A Korean court approved an arrest warrant early Friday for Jay Y. Lee, the heir apparent to Korea's Samsung conglomerate. The move is part of a widening corruption scandal that has already caused the impeachment of Korean President Park Geun-hye. Prosecutors charge that Lee, 48, funneled millions of dollars to associates of Park in an effort to curry favor.

Déjà vu all over again: If this sounds familiar, it is. It's the second time that prosecutors have tried to secure a warrant against Lee. And Lee is also following in something of a family tradition. His father, Samsung chairman Lee Kun-hee, was convicted of bribery in 1996, and of tax evasion and breach of trust in 2009. He was pardoned both times, though, and avoided jail.

What it means: For Lee, it could imperil his efforts to succeed his father as head of the company. For Samsung, it's yet another distraction as the company's electronics unit tries to recover from last year's disastrous Galaxy Note 7 fiasco.

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Updated 34 mins ago - Politics & Policy

Coronavirus dashboard

Illustration: Eniola Odetunde/Axios

  1. Global: Total confirmed cases as of 3 p.m. ET: 11,514,395 — Total deaths: 535,453 — Total recoveries — 6,223,819Map.
  2. U.S.: Total confirmed cases as of 3 p.m. ET: 2,910,023 — Total deaths: 130,090 — Total recoveries: 906,763 — Total tested: 35,512,916Map.
  3. Public health: Case growth outpacing testing in hotspots
  4. States: Cuomo accuses Trump of "enabling" the coronavirus surge — West Virginia becomes latest state to mandate facial coverings.
  5. Politics: Meadows says Trump "is right" to claim 99% of coronavirus cases are "harmless."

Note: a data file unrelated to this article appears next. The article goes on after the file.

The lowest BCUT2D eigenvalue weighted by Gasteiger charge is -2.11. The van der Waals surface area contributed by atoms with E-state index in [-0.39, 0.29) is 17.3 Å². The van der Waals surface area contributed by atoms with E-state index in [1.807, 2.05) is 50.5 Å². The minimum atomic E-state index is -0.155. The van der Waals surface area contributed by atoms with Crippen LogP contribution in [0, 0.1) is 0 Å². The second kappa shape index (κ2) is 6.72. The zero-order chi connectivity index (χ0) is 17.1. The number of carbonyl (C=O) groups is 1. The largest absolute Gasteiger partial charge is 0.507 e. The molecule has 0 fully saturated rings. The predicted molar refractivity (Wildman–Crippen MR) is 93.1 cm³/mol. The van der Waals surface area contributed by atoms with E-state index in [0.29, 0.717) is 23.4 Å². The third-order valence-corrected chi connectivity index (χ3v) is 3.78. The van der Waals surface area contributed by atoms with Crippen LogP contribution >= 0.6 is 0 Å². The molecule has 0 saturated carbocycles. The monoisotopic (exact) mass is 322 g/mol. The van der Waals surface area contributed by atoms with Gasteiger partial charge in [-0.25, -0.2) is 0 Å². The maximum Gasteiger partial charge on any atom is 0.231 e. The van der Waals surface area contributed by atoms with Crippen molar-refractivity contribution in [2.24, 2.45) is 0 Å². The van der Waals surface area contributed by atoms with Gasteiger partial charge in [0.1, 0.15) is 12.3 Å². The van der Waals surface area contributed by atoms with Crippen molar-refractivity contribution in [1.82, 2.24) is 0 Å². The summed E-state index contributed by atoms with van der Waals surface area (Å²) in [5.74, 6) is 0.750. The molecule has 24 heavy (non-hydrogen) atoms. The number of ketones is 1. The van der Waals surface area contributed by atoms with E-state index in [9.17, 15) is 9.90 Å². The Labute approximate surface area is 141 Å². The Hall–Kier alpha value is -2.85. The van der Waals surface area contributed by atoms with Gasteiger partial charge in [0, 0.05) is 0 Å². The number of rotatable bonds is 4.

Amy Cooper charged for calling police on Black bird-watcher in Central Park

A white woman who called 911 to accuse a Black man of threatening her life in Central Park in March faces misdemeanor charges for making a false report, the Manhattan District Attorney's office announced Monday.

The big picture: The May 25 incident, which was caught on film, was one of several viral episodes that helped catalyze massive Black Lives Matter protests against the police killings of Black people in the U.S.

McEnany defends Trump's tweet about Bubba Wallace and Confederate flag

White House press secretary Kayleigh McEnany said during a press briefing Monday that President Trump "was not making a judgment one way or the other" about NASCAR's decision to ban the Confederate flag and that his attack on Bubba Wallace was an attempt to stand up for NASCAR fans who are unfairly painted as racist.

The state of play: McEnany was repeatedly grilled by reporters over the president's inflammatory tweet, in which he demanded that NASCAR's only Black driver apologize after the FBI determined that he was not a target of a hate crime and claimed that ratings had dropped after the sport banned the Confederate flag at its events.